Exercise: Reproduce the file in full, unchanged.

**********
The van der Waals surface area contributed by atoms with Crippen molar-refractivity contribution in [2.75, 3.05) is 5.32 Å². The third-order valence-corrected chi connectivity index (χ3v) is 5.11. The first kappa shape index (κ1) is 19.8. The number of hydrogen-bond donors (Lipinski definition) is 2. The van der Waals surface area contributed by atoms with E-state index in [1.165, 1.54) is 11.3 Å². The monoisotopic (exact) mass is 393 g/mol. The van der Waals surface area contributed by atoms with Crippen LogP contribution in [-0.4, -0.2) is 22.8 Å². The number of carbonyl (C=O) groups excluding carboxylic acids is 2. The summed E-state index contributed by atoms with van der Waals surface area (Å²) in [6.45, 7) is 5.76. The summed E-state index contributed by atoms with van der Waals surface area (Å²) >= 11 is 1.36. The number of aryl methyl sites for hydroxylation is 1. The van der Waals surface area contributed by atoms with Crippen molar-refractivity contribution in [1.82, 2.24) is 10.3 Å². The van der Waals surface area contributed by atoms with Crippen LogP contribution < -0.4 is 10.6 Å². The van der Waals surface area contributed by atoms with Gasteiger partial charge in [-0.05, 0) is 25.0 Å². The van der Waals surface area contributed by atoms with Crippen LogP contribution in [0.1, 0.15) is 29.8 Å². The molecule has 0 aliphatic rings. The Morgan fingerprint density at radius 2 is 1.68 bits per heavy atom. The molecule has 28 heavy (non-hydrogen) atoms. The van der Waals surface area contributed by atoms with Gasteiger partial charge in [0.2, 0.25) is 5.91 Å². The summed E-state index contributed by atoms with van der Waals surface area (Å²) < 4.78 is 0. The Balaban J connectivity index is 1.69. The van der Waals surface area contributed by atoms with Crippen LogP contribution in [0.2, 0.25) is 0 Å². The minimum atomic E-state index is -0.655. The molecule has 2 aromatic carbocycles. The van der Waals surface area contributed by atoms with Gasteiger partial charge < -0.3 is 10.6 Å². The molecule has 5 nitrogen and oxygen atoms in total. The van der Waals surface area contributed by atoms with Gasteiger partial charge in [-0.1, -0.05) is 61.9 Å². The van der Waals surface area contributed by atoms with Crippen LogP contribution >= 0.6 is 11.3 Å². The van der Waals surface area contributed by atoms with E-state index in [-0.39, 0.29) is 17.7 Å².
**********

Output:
The van der Waals surface area contributed by atoms with Crippen molar-refractivity contribution in [2.75, 3.05) is 5.32 Å². The third-order valence-corrected chi connectivity index (χ3v) is 5.11. The first kappa shape index (κ1) is 19.8. The number of hydrogen-bond donors (Lipinski definition) is 2. The van der Waals surface area contributed by atoms with E-state index in [1.165, 1.54) is 11.3 Å². The monoisotopic (exact) mass is 393 g/mol. The van der Waals surface area contributed by atoms with Crippen LogP contribution in [-0.4, -0.2) is 22.8 Å². The number of carbonyl (C=O) groups excluding carboxylic acids is 2. The summed E-state index contributed by atoms with van der Waals surface area (Å²) in [6.45, 7) is 5.76. The summed E-state index contributed by atoms with van der Waals surface area (Å²) >= 11 is 1.36. The number of aryl methyl sites for hydroxylation is 1. The van der Waals surface area contributed by atoms with Crippen molar-refractivity contribution in [1.82, 2.24) is 10.3 Å². The van der Waals surface area contributed by atoms with Crippen LogP contribution < -0.4 is 10.6 Å². The van der Waals surface area contributed by atoms with Gasteiger partial charge in [-0.05, 0) is 25.0 Å². The van der Waals surface area contributed by atoms with Crippen LogP contribution in [0.1, 0.15) is 29.8 Å². The molecule has 0 aliphatic rings. The Morgan fingerprint density at radius 2 is 1.68 bits per heavy atom. The molecule has 28 heavy (non-hydrogen) atoms. The van der Waals surface area contributed by atoms with Gasteiger partial charge in [0.2, 0.25) is 5.91 Å². The summed E-state index contributed by atoms with van der Waals surface area (Å²) < 4.78 is 0. The Balaban J connectivity index is 1.69. The van der Waals surface area contributed by atoms with Crippen LogP contribution in [0.2, 0.25) is 0 Å². The minimum atomic E-state index is -0.655. The molecule has 2 aromatic carbocycles. The van der Waals surface area contributed by atoms with Gasteiger partial charge < -0.3 is 10.6 Å². The molecule has 5 nitrogen and oxygen atoms in total. The van der Waals surface area contributed by atoms with Gasteiger partial charge in [-0.1, -0.05) is 61.9 Å². The van der Waals surface area contributed by atoms with Crippen LogP contribution >= 0.6 is 11.3 Å². The van der Waals surface area contributed by atoms with E-state index in [-0.39, 0.29) is 17.7 Å².